The Nomadic Life With… Jan-Lennard Struff


Jan-Lennard Struff began his season by representing Germany at the ATP Cup. Now, the 31-year-old is preparing for the Australian Open, where he will play Dutchman Botic van de Zandschulp in the first round.

ATPTour.com got to know more about Struff’s life off the court, how he keeps in touch with family and more in this edition of ‘The Nomadic Life’.

What are two essential non-tennis items you always pack for trips?
I always take a lot of caps with me because I like sun caps. A lot of guys have a PlayStation, but I am definitely not a gamer, so I used to take my Borussia Dortmund shirt or a soccer ball for some fun. I used to take a lot with me. I actually don’t have that many things with me. I always take a notebook to write some notes.

Do you enjoy travelling the world or consider it just something that needs to be done to be a pro tennis player? If you do enjoy it, what do you enjoy about travelling?
Everyone knows there are days when it is tough to leave home, especially with my girlfriend and my kid, sometimes it is very tough… In general I enjoy it and I think if Covid gets better again I’ll enjoy travelling much more.

I always try to see a bit of the city, because at the beginning of the career it’s just tennis, tennis, tennis and I didn’t actually see anything. Then I tried to make sure I always visited something. Especially if I am in doubles still or not playing singles, I can do it. Otherwise, the energy which is lost travelling a day outside is too high. It depends a bit on timing. Some weeks I can do it and see some different sites. Doing too much outside and being exhausted the next day, this cannot happen the next time, I think we have all made that mistake.

How do you manage to stay in touch with your girlfriend and child? Have you developed a routine?
With the time difference, some slots we can FaceTime, he is in kindergarten now… FaceTime is not that interesting or exciting for him. He just says ‘Hey daddy’ and shows me an animal and a butterfly and a sticker and a toy, and says ‘Hey daddy, look’ and that was it for today.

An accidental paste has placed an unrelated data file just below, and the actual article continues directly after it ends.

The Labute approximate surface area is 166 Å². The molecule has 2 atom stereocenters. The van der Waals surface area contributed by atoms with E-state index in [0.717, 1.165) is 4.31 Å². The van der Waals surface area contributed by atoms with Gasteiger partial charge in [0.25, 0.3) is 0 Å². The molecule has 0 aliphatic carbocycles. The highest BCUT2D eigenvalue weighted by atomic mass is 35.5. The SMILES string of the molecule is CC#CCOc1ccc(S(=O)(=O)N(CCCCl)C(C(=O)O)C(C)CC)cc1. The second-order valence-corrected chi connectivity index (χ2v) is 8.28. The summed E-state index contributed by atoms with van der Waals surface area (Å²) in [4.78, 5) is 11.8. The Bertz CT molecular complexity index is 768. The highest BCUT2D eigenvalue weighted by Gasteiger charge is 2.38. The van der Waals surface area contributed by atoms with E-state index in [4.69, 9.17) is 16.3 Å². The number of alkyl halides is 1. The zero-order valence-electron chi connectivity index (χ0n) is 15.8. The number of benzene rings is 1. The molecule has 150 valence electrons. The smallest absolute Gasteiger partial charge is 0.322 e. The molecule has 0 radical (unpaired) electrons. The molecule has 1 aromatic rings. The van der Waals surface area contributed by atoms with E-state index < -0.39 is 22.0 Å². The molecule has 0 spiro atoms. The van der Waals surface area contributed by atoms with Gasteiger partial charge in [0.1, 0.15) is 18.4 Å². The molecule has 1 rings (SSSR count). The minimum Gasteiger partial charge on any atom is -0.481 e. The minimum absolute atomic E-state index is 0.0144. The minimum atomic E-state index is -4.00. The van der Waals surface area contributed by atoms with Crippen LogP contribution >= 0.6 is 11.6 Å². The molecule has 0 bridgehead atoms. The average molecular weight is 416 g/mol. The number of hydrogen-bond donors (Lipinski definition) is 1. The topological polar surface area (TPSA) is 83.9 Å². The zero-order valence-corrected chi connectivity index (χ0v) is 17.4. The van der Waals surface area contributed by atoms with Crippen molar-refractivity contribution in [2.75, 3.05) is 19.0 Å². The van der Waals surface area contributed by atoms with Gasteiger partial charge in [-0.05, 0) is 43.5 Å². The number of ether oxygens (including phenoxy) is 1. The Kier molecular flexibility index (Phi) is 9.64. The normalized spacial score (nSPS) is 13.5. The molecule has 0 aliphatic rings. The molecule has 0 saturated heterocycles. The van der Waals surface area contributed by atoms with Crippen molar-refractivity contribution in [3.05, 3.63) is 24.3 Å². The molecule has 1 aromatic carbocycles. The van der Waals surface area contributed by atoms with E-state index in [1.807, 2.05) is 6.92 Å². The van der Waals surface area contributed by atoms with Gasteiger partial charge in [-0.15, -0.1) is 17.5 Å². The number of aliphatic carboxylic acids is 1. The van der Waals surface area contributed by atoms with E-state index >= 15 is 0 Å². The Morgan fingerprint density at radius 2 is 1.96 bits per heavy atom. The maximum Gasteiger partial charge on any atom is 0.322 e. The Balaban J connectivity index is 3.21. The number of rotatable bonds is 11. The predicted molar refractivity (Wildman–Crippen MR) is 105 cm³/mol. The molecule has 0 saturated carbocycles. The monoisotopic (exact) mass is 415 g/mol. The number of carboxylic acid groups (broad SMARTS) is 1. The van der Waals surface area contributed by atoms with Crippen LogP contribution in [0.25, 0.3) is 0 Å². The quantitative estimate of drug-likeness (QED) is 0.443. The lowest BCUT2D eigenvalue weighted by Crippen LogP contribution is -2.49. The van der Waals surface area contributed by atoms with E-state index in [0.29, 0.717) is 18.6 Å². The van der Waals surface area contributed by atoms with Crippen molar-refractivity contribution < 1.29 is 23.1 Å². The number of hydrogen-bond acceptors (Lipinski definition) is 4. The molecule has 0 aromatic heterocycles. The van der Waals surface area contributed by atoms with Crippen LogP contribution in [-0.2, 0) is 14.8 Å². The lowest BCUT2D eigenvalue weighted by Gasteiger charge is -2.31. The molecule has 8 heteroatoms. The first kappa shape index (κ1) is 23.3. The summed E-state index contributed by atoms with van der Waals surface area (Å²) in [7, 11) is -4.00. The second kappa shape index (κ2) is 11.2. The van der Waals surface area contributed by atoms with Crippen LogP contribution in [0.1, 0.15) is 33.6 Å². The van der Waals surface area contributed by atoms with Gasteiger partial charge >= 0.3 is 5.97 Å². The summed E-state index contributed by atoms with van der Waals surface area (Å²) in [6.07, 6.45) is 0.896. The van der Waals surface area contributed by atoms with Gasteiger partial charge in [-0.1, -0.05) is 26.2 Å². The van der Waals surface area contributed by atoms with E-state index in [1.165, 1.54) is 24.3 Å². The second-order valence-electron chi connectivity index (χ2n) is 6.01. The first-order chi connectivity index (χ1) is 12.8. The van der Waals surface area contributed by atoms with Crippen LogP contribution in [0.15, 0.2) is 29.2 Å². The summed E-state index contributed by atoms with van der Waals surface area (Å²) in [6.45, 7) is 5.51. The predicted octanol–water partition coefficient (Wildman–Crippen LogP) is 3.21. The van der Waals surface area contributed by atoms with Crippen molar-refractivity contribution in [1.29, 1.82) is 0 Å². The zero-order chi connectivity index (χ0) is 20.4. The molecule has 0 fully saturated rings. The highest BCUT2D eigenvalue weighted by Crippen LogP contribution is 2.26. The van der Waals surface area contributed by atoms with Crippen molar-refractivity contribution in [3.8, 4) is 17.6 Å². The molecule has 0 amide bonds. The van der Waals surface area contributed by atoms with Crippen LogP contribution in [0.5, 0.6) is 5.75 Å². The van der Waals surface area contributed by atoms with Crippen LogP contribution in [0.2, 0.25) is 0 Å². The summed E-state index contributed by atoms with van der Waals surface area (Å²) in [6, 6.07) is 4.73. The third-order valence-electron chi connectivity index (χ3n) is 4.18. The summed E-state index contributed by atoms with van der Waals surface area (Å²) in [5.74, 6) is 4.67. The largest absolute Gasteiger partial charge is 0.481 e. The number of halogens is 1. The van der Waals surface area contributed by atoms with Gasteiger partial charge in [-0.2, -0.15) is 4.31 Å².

Can you talk about a time you decided to play a specific tournament in part because you wanted to travel to that city?
I pick places where I like it more. Schedule-wise I sometimes do something for the family that I am not too far away or I can take them. Sometimes I go where the ocean and sea is with beautiful sights and I like it there more. Sometimes I decide if the draw is so much stronger or the travel is too far, sometimes I do not do it. Some tournaments I love to play and see the city. You will be here and choosing your best spot.

Jan-Lennard Struff is making his third appearance at ATP Cup.
Photo Credit: Peter Staples/ATP Tour
What is your favourite tournament city to visit and why?
There are so many beautiful cities on Tour, it is quite tough. New York is somewhere I also like to see. Not to stay there for so long because it is so flashy and so much is happening, it is really exciting. It is amazing to come back every year. I like Miami a lot, it is beautiful. Monte Carlo is a beautiful place. I like to stay in the German tournaments a lot. Hamburg is a beautiful city, really amazing. Every city where the ocean is is beautiful. There are so many really, really good tournaments.

What is your craziest travel story?
It is tough to remember every story but with my fitness coach, he was taking the train. He called me saying ‘Hey, the trains are late, what are you doing?’ and he woke me up. My alarm was not going. He was already on the train to be early at the airport and I was still sleeping, so there are two kinds of people. You are early or you are late. But I am German, so I might be on time most of the time, but more late.